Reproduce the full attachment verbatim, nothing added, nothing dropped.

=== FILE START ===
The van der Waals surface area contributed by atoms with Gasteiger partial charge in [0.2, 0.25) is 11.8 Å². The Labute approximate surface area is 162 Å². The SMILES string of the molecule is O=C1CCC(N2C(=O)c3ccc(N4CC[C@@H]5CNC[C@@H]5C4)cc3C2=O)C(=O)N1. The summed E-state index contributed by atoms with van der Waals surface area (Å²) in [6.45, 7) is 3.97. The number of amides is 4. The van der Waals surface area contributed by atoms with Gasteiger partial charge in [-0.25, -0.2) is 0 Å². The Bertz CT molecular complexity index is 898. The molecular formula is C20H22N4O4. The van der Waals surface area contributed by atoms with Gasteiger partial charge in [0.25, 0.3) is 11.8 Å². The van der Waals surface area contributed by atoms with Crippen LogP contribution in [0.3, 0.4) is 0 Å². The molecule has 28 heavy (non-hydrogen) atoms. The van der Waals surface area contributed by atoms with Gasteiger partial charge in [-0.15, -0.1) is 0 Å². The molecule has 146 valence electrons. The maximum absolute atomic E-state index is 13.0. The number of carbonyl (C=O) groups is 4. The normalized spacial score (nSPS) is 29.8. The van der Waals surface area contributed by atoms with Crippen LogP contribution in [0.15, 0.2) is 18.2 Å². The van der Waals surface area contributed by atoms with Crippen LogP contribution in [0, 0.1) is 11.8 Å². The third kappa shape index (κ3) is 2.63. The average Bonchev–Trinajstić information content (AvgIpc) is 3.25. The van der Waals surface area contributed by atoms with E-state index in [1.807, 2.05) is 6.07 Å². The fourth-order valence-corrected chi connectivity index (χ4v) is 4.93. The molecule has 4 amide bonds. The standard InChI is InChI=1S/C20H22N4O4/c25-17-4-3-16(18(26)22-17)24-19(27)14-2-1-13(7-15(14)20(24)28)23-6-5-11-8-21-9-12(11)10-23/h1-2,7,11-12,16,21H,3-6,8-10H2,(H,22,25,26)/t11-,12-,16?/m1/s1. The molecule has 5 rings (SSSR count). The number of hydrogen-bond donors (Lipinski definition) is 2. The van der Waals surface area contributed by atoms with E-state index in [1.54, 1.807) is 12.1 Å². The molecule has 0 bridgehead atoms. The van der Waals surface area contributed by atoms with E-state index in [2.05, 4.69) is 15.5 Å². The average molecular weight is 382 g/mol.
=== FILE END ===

The van der Waals surface area contributed by atoms with Gasteiger partial charge in [0.2, 0.25) is 11.8 Å². The Labute approximate surface area is 162 Å². The SMILES string of the molecule is O=C1CCC(N2C(=O)c3ccc(N4CC[C@@H]5CNC[C@@H]5C4)cc3C2=O)C(=O)N1. The summed E-state index contributed by atoms with van der Waals surface area (Å²) in [6.45, 7) is 3.97. The number of amides is 4. The van der Waals surface area contributed by atoms with Gasteiger partial charge in [-0.25, -0.2) is 0 Å². The Bertz CT molecular complexity index is 898. The molecular formula is C20H22N4O4. The van der Waals surface area contributed by atoms with Gasteiger partial charge in [0.25, 0.3) is 11.8 Å². The van der Waals surface area contributed by atoms with Crippen LogP contribution in [0.3, 0.4) is 0 Å². The molecule has 28 heavy (non-hydrogen) atoms. The van der Waals surface area contributed by atoms with Gasteiger partial charge in [-0.15, -0.1) is 0 Å². The molecule has 146 valence electrons. The maximum absolute atomic E-state index is 13.0. The number of carbonyl (C=O) groups is 4. The normalized spacial score (nSPS) is 29.8. The van der Waals surface area contributed by atoms with Crippen LogP contribution in [0.15, 0.2) is 18.2 Å². The van der Waals surface area contributed by atoms with Crippen LogP contribution in [0, 0.1) is 11.8 Å². The third kappa shape index (κ3) is 2.63. The average Bonchev–Trinajstić information content (AvgIpc) is 3.25. The van der Waals surface area contributed by atoms with E-state index in [1.807, 2.05) is 6.07 Å². The fourth-order valence-corrected chi connectivity index (χ4v) is 4.93. The molecule has 4 amide bonds. The standard InChI is InChI=1S/C20H22N4O4/c25-17-4-3-16(18(26)22-17)24-19(27)14-2-1-13(7-15(14)20(24)28)23-6-5-11-8-21-9-12(11)10-23/h1-2,7,11-12,16,21H,3-6,8-10H2,(H,22,25,26)/t11-,12-,16?/m1/s1. The molecule has 5 rings (SSSR count). The number of hydrogen-bond donors (Lipinski definition) is 2. The van der Waals surface area contributed by atoms with E-state index in [1.54, 1.807) is 12.1 Å². The molecule has 0 bridgehead atoms. The van der Waals surface area contributed by atoms with E-state index in [2.05, 4.69) is 15.5 Å². The average molecular weight is 382 g/mol.